The "Red Tories" are right insofar that Sir John A. Macdonald was no fan of either America or materialistic capitalism. Canadians should remember that the United Empire Loyalists came here precisely because they did not want to be Americans. They chose loyalty to their Sovereign, and a higher order, to the freewheeling liberal republicanism of America.
Canada was itself created as an act of national and political will in direct contradiction to "basic economic realities" (which dictated north-south trading patterns). To a large extent, Canada attempted to maintain its independence in contradiction to the notion that economic forces are the overwhelming factor in history.
The defining moment of the Dominion of Canada, the British North America Act (1867), established "peace, order, and good government" as Canada's founding principle, not the ultimately liberal "life, liberty, and the pursuit of happiness". For most of Canada's history, "Free Trade" was fiercely opposed by the Conservative Party, as a fundamental threat to Canada's once considerably tory identity.
The fourth group within the Progressive Conservative party of the 1980s, were those who could be broadly defined as "small-c conservatives" of various stripes, or, more specifically, Tories concerned with community and nation, who truly represented the tory tradition of Canada. Patrick Boyer (the M.P. who from 1984 to1993 represented the Etobicoke-Lakeshore riding in Toronto), was probably the most prominent representative of this tradition in the PC party. Patrick Boyer has also been a university professor and has authored several books about politics and constitutional law, especially focussing on his favourite topic of direct referenda. From the late-1980s to late-1990s, many of these persons had moved to support the Reform Party of Canada, which eventually became the Canadian Alliance (officially called the Canadian Reform-Conservative Alliance).
One should also mention John Gamble, who unfortunately became increasingly embittered at his treatment by the PC party in the 1980s, and eventually drifted into unqualified extremism. Brian Mulroney owed a huge political debt to Gamble for keeping the anti-Clark forces alive – thus contributing to Joe Clark's weak showing in the leadership review and Mulroney's subsequent win in the leadership convention of 1983. Despite the fact that Gamble was the PC party's official candidate in the riding, the collusion of the PC and Liberal Parties led to his defeat in 1984 by the setting up of a supposedly "independent" candidate who "unexpectedly" won the riding. Another example of disdain for a more substantively conservative candidate was the way Peter Worthington (a co-founder and former editor of The Toronto Sun) was maneuvered out of the PC candidacy in the Toronto riding of Broadview-Greenwood in 1984, thus being forced into a difficult run as an independent. So what were at that time two of Canada's more substantive conservatives were shut out of the huge, 211-seat, Mulroney landslide victory of 1984.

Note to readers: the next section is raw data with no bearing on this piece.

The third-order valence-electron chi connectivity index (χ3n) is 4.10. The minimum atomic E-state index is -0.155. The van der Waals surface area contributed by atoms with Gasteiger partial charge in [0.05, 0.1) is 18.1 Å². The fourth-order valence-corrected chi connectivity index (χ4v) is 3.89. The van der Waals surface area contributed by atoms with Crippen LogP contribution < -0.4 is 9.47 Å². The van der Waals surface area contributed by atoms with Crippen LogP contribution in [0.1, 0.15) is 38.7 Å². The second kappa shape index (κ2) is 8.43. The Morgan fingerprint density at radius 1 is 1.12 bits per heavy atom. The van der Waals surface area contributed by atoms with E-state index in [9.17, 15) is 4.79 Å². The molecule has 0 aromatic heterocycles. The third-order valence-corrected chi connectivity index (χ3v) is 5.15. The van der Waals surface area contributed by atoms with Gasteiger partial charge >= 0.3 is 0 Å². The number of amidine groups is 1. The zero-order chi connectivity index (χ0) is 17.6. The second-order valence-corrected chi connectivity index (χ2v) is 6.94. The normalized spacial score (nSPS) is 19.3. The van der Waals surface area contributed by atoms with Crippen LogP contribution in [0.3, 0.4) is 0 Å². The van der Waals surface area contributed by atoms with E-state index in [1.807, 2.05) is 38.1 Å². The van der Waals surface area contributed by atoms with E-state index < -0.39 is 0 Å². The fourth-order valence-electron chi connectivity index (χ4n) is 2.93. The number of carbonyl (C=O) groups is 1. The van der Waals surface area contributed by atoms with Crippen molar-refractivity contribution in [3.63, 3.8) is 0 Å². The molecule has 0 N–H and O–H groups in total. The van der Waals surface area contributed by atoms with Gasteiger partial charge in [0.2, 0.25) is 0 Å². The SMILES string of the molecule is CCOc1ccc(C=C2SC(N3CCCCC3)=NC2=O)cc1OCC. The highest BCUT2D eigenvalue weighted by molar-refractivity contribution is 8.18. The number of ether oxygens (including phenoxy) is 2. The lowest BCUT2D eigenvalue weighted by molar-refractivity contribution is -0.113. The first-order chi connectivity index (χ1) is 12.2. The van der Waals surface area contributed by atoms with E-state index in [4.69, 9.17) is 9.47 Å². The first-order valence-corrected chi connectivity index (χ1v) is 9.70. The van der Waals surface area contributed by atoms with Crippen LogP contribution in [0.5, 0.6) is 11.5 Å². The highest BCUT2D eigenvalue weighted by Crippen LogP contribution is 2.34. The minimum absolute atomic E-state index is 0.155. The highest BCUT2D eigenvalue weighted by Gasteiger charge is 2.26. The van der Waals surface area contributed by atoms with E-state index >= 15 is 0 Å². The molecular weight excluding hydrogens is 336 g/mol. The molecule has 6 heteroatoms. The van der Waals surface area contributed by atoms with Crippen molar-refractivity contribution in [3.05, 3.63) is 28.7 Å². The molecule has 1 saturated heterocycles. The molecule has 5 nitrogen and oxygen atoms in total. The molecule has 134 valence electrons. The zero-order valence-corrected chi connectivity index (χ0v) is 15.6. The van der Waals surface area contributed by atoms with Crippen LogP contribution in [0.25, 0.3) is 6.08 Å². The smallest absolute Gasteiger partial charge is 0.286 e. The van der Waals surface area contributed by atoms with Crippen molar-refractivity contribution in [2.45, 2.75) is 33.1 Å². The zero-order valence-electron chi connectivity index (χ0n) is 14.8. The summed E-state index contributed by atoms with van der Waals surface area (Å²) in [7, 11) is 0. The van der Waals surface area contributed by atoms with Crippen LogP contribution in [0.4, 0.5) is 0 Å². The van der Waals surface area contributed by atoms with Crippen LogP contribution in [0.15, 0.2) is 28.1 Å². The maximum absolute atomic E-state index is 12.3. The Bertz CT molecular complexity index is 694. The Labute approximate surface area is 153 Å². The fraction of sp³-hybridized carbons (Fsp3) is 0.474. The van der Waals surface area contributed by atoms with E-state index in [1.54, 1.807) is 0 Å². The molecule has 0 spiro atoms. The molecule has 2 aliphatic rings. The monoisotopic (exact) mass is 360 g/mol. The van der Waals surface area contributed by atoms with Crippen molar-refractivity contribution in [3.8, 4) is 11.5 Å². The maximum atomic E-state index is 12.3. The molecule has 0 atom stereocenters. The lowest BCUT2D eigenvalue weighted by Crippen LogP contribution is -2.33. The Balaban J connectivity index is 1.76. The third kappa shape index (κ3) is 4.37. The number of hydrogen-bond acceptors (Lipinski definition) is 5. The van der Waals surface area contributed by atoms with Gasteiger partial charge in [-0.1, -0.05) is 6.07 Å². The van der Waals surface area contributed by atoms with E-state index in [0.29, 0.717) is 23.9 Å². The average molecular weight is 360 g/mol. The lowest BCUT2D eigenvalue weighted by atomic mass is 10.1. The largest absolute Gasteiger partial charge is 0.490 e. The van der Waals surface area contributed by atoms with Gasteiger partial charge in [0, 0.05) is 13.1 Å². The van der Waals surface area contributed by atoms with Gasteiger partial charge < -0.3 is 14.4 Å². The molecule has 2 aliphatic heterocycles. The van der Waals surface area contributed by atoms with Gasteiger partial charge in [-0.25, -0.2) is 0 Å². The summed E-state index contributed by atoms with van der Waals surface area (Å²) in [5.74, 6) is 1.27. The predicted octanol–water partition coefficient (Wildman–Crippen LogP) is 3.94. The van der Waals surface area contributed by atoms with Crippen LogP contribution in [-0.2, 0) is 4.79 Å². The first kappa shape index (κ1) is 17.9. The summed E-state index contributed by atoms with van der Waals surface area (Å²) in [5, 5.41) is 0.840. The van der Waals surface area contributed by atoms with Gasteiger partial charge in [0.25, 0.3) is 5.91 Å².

There had been in the large PC caucus of 1984 and 1988, an attempt to form a "small-c conservative" ginger-group, snidely characterized by the media as "the Dinosaur Club". Given Mulroney's contempt for "small-c conservatism", the climate at the ginger-group meetings was likely to have been without much cheer.
Today, the Conservative Party under Stephen Harper carries the hopes of a large, centre-right and centre coalition. Its more salient  supporters include: social conservatives, neoconservatives, libertarians, classical liberals, purely fiscal conservatives, as well as some federalists and "soft sovereigntists" in Quebec, some disaffected right-wing Liberals and perhaps some socially conservative former NDP supporters. However, it would be of considerable importance to the future of Canada, if the voice of what could be called "true toryism" could somehow be heard within the diverse medley of the Conservative Party.
 The author is aware that there is a "big-S" philosophy of Situationism, which originates in the radical thought of media critic Guy Debord. The terms are obviously unrelated. The author uses the term "situationist" to suggest "in situ" – sitting in one place – and also because a locution like "status-quo-ist" sounds too awkward.
 This term means here persons who believe in some kind of more-or-less coherent principles and are willing to carry out considerable endeavours on behalf of the Party that are not necessarily driven just by prospects of personal gain.
To be continued next week.
Mark Wegierski is a Canadian writer and historical researcher.